Julia A. Kornfield, California Institute of Technology
Room 528, Chemistry Building-A
Poly(L-lactide), PLLA, is the structural material of the first clinically approved bioresorbable vascular scaffold (BVS), a promising alternative to permanent metal stents for treatment of coronary heart disease.
BVSs are transient implants that support the occluded artery for 6 months, and are completely resorbed in 2 years. Clinical trials of BVSs report restoration of arterial vasomotion and elimination of serious complications such as Late Stent Thrombosis.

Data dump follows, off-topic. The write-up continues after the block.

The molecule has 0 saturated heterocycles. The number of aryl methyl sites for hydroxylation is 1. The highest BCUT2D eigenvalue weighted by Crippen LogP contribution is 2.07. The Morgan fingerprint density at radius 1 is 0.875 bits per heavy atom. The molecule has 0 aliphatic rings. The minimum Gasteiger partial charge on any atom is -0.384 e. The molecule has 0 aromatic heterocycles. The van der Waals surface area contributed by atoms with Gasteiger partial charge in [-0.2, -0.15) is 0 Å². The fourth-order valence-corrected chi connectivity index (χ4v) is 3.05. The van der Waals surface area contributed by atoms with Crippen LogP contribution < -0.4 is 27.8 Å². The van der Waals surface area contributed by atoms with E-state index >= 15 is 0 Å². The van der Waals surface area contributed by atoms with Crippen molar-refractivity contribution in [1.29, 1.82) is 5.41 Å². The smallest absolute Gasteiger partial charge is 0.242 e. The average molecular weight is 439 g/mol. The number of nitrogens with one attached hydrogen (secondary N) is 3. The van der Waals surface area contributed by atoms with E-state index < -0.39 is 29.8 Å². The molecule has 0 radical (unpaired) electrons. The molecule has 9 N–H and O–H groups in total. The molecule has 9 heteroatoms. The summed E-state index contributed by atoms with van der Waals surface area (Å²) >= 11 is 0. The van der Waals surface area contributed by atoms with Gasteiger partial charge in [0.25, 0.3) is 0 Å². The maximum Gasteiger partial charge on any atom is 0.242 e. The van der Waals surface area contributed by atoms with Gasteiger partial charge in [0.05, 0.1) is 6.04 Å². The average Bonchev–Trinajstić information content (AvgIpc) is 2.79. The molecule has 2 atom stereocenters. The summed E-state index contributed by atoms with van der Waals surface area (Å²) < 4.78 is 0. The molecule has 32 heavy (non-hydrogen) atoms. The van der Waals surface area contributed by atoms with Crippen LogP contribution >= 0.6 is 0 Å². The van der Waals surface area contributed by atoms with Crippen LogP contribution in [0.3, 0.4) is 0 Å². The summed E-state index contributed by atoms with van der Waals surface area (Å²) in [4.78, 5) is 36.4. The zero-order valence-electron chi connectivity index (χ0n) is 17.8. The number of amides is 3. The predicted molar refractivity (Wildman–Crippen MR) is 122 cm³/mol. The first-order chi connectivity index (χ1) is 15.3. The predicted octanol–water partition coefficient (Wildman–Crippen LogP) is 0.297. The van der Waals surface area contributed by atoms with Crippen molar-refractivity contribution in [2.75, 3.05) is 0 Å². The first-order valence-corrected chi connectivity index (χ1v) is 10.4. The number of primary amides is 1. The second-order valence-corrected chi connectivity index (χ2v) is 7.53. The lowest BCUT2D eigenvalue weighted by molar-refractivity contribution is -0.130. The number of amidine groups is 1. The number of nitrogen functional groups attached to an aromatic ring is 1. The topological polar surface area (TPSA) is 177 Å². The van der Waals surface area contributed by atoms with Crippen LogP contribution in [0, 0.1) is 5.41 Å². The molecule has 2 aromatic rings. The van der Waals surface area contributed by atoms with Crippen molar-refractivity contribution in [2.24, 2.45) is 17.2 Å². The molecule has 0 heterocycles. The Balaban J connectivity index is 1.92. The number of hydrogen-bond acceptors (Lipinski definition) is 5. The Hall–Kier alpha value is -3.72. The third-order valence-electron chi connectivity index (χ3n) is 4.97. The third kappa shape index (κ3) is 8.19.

It is remarkable that a scaffold made from PLLA, known as a brittle polymer, does not fracture when crimped onto a balloon catheter or during deployment in the artery. We used x-ray microdiffraction to discover how PLLA acquired ductile character and found that the crimping process creates localized regions of extreme anisotropy; PLLA chains in the scaffold change orientation from the hoop direction to the radial direction on micron-scale distances.
This multiplicity of morphologies in the crimped scaffold works in tandem to enable a low-stress response during deployment, which avoids fracture of the PLLA hoops and leaves them with the strength needed to support the artery.
Thus, the transformations of the semicrystalline PLLA microstructure during crimping explain the unexpected strength and ductility of the current BVS and point the way to thinner resorbable scaffolds in the future.